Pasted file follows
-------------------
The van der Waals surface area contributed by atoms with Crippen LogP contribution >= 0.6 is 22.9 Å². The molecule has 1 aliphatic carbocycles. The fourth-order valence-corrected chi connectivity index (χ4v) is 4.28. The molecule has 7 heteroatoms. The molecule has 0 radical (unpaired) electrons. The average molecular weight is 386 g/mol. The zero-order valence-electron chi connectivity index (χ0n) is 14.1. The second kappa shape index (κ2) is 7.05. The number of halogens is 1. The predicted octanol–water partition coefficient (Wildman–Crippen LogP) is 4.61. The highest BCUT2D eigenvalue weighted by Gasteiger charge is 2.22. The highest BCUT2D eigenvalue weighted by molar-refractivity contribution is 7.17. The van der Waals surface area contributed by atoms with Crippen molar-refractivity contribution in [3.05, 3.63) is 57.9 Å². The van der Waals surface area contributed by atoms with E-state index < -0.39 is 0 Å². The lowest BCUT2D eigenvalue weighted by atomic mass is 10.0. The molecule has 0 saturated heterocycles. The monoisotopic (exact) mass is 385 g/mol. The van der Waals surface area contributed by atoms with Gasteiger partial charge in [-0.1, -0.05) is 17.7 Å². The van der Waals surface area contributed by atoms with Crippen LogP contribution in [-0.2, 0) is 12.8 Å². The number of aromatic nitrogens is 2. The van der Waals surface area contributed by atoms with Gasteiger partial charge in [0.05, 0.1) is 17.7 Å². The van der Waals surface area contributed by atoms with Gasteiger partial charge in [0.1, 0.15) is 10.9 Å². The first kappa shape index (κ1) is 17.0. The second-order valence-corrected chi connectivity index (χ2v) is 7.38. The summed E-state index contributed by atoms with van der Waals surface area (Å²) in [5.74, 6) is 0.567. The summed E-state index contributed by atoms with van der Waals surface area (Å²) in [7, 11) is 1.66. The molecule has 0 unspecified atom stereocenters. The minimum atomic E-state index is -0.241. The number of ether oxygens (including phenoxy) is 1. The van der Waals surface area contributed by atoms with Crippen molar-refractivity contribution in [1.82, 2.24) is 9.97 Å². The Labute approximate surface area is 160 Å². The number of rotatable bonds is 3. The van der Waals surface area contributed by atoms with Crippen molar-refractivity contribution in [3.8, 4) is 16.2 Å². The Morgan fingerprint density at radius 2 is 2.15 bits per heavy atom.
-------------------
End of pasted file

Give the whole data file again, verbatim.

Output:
The van der Waals surface area contributed by atoms with Crippen LogP contribution >= 0.6 is 22.9 Å². The molecule has 1 aliphatic carbocycles. The fourth-order valence-corrected chi connectivity index (χ4v) is 4.28. The molecule has 7 heteroatoms. The molecule has 0 radical (unpaired) electrons. The average molecular weight is 386 g/mol. The zero-order valence-electron chi connectivity index (χ0n) is 14.1. The second kappa shape index (κ2) is 7.05. The number of halogens is 1. The predicted octanol–water partition coefficient (Wildman–Crippen LogP) is 4.61. The highest BCUT2D eigenvalue weighted by Gasteiger charge is 2.22. The highest BCUT2D eigenvalue weighted by molar-refractivity contribution is 7.17. The van der Waals surface area contributed by atoms with Crippen molar-refractivity contribution in [3.05, 3.63) is 57.9 Å². The van der Waals surface area contributed by atoms with E-state index < -0.39 is 0 Å². The lowest BCUT2D eigenvalue weighted by atomic mass is 10.0. The molecule has 0 saturated heterocycles. The monoisotopic (exact) mass is 385 g/mol. The van der Waals surface area contributed by atoms with Gasteiger partial charge in [-0.1, -0.05) is 17.7 Å². The van der Waals surface area contributed by atoms with Crippen LogP contribution in [-0.2, 0) is 12.8 Å². The number of aromatic nitrogens is 2. The van der Waals surface area contributed by atoms with Gasteiger partial charge in [0.05, 0.1) is 17.7 Å². The van der Waals surface area contributed by atoms with Gasteiger partial charge in [0.1, 0.15) is 10.9 Å². The first kappa shape index (κ1) is 17.0. The second-order valence-corrected chi connectivity index (χ2v) is 7.38. The summed E-state index contributed by atoms with van der Waals surface area (Å²) in [5.74, 6) is 0.567. The summed E-state index contributed by atoms with van der Waals surface area (Å²) in [7, 11) is 1.66. The molecule has 0 unspecified atom stereocenters. The minimum atomic E-state index is -0.241. The number of ether oxygens (including phenoxy) is 1. The van der Waals surface area contributed by atoms with Crippen molar-refractivity contribution in [1.82, 2.24) is 9.97 Å². The Labute approximate surface area is 160 Å². The number of rotatable bonds is 3. The van der Waals surface area contributed by atoms with Crippen molar-refractivity contribution in [3.8, 4) is 16.2 Å². The Morgan fingerprint density at radius 2 is 2.15 bits per heavy atom.